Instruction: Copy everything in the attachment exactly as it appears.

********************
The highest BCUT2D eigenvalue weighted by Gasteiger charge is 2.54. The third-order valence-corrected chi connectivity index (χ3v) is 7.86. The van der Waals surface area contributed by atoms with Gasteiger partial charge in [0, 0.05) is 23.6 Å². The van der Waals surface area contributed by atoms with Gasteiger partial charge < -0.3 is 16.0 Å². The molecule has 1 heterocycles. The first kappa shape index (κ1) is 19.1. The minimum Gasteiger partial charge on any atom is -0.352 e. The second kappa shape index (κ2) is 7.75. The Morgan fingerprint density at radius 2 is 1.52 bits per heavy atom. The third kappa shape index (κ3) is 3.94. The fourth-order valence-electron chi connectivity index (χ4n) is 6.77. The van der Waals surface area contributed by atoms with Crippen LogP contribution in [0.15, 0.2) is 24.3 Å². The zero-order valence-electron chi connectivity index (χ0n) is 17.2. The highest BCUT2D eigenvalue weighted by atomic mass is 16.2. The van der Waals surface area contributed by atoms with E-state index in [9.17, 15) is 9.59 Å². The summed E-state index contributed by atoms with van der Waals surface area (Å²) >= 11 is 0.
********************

The highest BCUT2D eigenvalue weighted by Gasteiger charge is 2.54. The third-order valence-corrected chi connectivity index (χ3v) is 7.86. The van der Waals surface area contributed by atoms with Gasteiger partial charge in [0, 0.05) is 23.6 Å². The van der Waals surface area contributed by atoms with Gasteiger partial charge < -0.3 is 16.0 Å². The molecule has 1 heterocycles. The first kappa shape index (κ1) is 19.1. The minimum Gasteiger partial charge on any atom is -0.352 e. The second kappa shape index (κ2) is 7.75. The Morgan fingerprint density at radius 2 is 1.52 bits per heavy atom. The third kappa shape index (κ3) is 3.94. The fourth-order valence-electron chi connectivity index (χ4n) is 6.77. The van der Waals surface area contributed by atoms with Crippen LogP contribution in [0.15, 0.2) is 24.3 Å². The zero-order valence-electron chi connectivity index (χ0n) is 17.2. The highest BCUT2D eigenvalue weighted by atomic mass is 16.2. The van der Waals surface area contributed by atoms with E-state index in [9.17, 15) is 9.59 Å². The summed E-state index contributed by atoms with van der Waals surface area (Å²) >= 11 is 0.